Letter to the Editor
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Dear Editor

To be either Black, African, or Caribbean or Indigenous to some who are racist is an accident of history but for some of us is a way of life and we owe no one an apology and we are proud to be Black.

Black ancestry has always been considered the cradle of man and each of us shares the Black genes in some compositions. Black folks have endured untold suffering in the hands of caucasian folks and other races that consider themselves to be superior. 

Black injustice and racist tendencies date back to the period of slavery and the slave trade. In the landmark case of Dred Scott vs Sandford (1857) authored by McBride, slaves even free ones that were not considered as property were for a long time not considered American citizens just because of their African ancestry. It took innumerable activism and social justice that eventually culminated in naturalized and born in the US nationals to be now recognized as US citizens, even though the racial undertones are still being amplified.

Within the Canadian university context, much has been said about racial incidents with some calling it a “good crisis” and others a “horrible experience.” Even within the national stage, a McGill University chancellor (2008) is on record of calling the original inhabitants of Canada as “savages.” This goes to show a lack of racial tolerance, systematic biases, and superiority complex.

Much has been written and said within the University of Ottawa about racism and the mechanisms and steps being followed to address the issues and make the U of O a more tolerant and inclusive society. Within the University I have experienced racism even when I was an Executive Member of the Student Union. It is even saddening to know that racial undertones still exist at the campus in this day and age.

The Canadian landscape is replete with examples of how different societies have been viewed under racist lenses (from the Indian Act, to South Africa apartheid, to antisemitism, the Anti-Oriental riots in Vancouver, incarceration of Indigenous and black communities in disproportionate numbers and police cardings in most Canadian cities). It is time we changed the notion and attitudes of unconscious bias and systemic racism to folks that do not look like us in terms of the color of their skin but are like us in all aspects (number of genes, colour of their blood and IQ’s).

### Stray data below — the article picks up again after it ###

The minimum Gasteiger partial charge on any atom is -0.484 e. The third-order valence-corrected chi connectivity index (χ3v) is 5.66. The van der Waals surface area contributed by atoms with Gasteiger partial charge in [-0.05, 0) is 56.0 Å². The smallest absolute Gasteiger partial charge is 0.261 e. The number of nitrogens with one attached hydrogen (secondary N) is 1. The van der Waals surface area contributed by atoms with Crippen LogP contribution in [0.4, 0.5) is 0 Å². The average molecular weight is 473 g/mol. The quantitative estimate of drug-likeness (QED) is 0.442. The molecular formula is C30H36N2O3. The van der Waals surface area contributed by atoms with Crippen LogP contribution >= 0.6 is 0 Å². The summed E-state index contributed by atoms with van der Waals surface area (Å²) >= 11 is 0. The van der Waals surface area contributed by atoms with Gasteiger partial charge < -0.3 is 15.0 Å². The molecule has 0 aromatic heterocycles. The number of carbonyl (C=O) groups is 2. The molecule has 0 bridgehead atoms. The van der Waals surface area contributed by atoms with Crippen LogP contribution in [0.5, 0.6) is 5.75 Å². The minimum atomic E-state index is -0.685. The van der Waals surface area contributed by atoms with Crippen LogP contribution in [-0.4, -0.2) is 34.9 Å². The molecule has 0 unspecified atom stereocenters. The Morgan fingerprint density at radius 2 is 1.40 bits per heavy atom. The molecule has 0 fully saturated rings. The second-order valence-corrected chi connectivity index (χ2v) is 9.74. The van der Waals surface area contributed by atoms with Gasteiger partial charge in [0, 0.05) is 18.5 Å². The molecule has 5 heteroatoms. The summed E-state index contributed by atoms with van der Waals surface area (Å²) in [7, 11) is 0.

To paraphrase Charles Lawrence, we are all racists because of our cultural beliefs, influences, and biases which can also be changed by inculcating values and beliefs that we are all equal and every life has equal value.

How do we make progress from here at the University of Ottawa? If by terming it as a good crisis, Jacques Frémont is going to make transformational changes in the U of O landscape, I am all behind him, but if it is going to be talk, PR, and no action, then his legacy will be harshly judged by all generations for having a good crisis go to waste as coined by Winston Churchill. 

For a beginning, he can do this by taking stock of the academic staff to find out whether it is representative of the student fraternity. More proactive action needs to be done to recruit and promote more from minority communities within the teaching fraternity. Equally, there needs to be diversity and equity in all levels of management at the University of Ottawa.

For a start, baseline statistics can be published of the academic teaching staff and employees of the U of O. After, proactive steps should be taken to increase the under-represented communities.

Lastly, a course on unconscious bias should be mandatory at the U of O with live examples shared by students who have experienced racism since it is more impactful to demonstrate what harm racism can do than just talk about it as if it any topic of discussion.

It is time we healed wounds of historic injustice and stereotypes of racial superiority.

Lastly, I am happy to note that the student movement and black teaching fraternity staff are staying the course and one day I believe racism will be history at our University.

Rony Fosting
Rony Fosting. Photo: Rony Fosting/Provided

Rony Fotsing Is an international student who has experience at different levels of student government and within the University precincts. He is a hardworking, committed, and dedicated student who believes that all people have equal value. He was the University of Ottawa Students’ Union’s first operations commissioner. He is bilingual and is a collaborative, ambitious, logical, analytical, and solution-oriented individual.